If a charioteer is inattentive, the horses will take the chariot where they want instead of going where the charioteer needs to go.
The Bhagavad-gita (16.13) compares our mind to a chariot, in which we are the occupant. Powered by the mind’s imagination, our thoughts rush from one scheme to another to another, ad infinitum. For example, when the mind is maddened by greed, it spins schemes for getting more and more money. And in actualizing those schemes, it even casts aside morality, spirituality and humanity (16.14-15). If we let ourselves be directed solely by our mind’s unguided imagination, it will delude and degrade us, making us chase after illusory pleasures and act unethically, even self-destructively.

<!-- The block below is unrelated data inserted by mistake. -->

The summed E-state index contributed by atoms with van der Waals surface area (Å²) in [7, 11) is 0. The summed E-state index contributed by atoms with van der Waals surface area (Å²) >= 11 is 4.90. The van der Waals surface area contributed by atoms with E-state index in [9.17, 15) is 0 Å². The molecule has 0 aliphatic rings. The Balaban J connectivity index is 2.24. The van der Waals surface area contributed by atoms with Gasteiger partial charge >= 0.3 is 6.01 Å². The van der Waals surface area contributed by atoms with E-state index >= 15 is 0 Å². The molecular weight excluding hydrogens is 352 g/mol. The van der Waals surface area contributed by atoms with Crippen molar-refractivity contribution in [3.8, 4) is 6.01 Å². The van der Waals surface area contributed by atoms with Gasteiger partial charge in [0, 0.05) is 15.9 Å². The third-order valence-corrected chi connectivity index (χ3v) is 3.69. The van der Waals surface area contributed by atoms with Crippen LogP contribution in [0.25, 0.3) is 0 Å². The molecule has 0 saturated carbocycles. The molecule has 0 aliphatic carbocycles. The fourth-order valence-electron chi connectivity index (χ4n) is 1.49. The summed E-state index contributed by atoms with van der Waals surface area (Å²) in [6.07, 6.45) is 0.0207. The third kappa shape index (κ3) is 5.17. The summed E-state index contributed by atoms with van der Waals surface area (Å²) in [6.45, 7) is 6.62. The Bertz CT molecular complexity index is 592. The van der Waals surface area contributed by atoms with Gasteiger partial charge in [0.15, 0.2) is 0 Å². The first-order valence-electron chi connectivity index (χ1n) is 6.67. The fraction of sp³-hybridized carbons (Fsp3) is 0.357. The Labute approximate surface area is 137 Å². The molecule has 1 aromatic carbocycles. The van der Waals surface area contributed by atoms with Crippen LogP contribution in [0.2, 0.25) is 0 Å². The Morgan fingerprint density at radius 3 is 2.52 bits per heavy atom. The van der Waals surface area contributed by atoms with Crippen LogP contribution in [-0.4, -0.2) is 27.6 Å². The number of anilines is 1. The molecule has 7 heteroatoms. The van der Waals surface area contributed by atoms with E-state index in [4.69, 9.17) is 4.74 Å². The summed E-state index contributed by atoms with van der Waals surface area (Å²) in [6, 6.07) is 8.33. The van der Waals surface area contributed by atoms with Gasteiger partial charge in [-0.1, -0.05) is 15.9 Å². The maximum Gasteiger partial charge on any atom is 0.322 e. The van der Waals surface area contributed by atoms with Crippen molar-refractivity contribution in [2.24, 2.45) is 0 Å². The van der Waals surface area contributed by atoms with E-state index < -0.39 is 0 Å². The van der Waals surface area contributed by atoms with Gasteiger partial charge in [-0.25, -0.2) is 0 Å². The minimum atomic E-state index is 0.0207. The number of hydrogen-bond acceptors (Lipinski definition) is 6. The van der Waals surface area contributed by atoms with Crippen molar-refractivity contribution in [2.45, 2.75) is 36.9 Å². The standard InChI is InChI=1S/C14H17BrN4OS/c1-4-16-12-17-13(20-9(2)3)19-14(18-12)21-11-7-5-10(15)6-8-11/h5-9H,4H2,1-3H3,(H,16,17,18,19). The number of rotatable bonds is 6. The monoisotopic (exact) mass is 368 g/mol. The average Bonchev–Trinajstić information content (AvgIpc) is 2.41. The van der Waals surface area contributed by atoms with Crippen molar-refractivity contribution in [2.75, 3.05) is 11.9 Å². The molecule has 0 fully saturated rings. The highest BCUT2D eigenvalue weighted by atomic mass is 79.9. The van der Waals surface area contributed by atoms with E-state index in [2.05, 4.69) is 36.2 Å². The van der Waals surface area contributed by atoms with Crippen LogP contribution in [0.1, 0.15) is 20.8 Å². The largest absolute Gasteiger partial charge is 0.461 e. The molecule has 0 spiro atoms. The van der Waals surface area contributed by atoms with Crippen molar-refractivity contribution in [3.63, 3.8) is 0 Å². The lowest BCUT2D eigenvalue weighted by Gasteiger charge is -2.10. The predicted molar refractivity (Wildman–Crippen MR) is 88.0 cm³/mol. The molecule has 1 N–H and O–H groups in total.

Of course, imagination itself is not bad – it enables us to find creative solutions to problems and devise better ways of doing things. But for imagination to be used constructively, we need to direct it. Our inner resources for directing the mind include our strong intelligence, positive intention and healthy instinct. Intelligence refers to our capacity for careful holistic contemplation, intention refers to our defining purpose and instinct refers to our capacity to intuitively get things right.
To direct the mind, we need to strengthen our intelligence, purify our intention and tap our healthy instincts. All these happen when we study the Bhagavad-gita and connect with Krishna by practicing bhakti-yoga. Gita wisdom anchors our intelligence in timeless spiritual truths; practicing bhakti-yoga infuses us with the supremely positive intention of loving and serving Krishna; and the purification from bhakti practice provides us the discernment to tap our instincts.
When our mind is thus used consistently for devotionally constructive purposes, it slowly becomes our aide. It comes up with ideas that help us contribute externally and become purified internally, thereby finding lasting satisfaction in Krishna’s loving service.